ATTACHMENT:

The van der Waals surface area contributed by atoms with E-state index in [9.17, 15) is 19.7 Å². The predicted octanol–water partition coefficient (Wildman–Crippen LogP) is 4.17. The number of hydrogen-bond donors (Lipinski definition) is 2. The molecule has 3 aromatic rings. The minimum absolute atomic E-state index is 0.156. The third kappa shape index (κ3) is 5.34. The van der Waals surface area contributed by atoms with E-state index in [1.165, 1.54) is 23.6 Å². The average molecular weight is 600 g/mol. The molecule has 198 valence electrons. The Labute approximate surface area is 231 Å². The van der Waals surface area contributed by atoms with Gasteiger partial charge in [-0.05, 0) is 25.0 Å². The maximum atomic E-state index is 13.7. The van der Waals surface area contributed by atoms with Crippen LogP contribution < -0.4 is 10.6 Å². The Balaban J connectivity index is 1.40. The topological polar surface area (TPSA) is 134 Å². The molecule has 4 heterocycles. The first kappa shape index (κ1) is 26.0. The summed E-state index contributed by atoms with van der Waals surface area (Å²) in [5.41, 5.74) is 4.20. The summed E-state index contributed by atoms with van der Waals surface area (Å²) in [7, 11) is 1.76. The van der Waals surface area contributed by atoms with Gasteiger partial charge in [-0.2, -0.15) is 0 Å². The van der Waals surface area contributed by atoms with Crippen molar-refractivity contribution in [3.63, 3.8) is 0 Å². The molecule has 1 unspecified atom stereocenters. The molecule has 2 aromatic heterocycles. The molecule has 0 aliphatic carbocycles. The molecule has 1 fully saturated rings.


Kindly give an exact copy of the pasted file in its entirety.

The van der Waals surface area contributed by atoms with E-state index in [9.17, 15) is 19.7 Å². The predicted octanol–water partition coefficient (Wildman–Crippen LogP) is 4.17. The number of hydrogen-bond donors (Lipinski definition) is 2. The molecule has 3 aromatic rings. The minimum absolute atomic E-state index is 0.156. The third kappa shape index (κ3) is 5.34. The van der Waals surface area contributed by atoms with E-state index in [1.165, 1.54) is 23.6 Å². The average molecular weight is 600 g/mol. The molecule has 198 valence electrons. The Labute approximate surface area is 231 Å². The van der Waals surface area contributed by atoms with Gasteiger partial charge in [-0.05, 0) is 25.0 Å². The maximum atomic E-state index is 13.7. The van der Waals surface area contributed by atoms with Crippen LogP contribution < -0.4 is 10.6 Å². The Balaban J connectivity index is 1.40. The topological polar surface area (TPSA) is 134 Å². The molecule has 4 heterocycles. The first kappa shape index (κ1) is 26.0. The summed E-state index contributed by atoms with van der Waals surface area (Å²) in [5.41, 5.74) is 4.20. The summed E-state index contributed by atoms with van der Waals surface area (Å²) in [7, 11) is 1.76. The van der Waals surface area contributed by atoms with Gasteiger partial charge in [-0.2, -0.15) is 0 Å². The van der Waals surface area contributed by atoms with Crippen molar-refractivity contribution in [3.63, 3.8) is 0 Å². The molecule has 1 unspecified atom stereocenters. The molecule has 2 aromatic heterocycles. The molecule has 0 aliphatic carbocycles. The molecule has 1 fully saturated rings.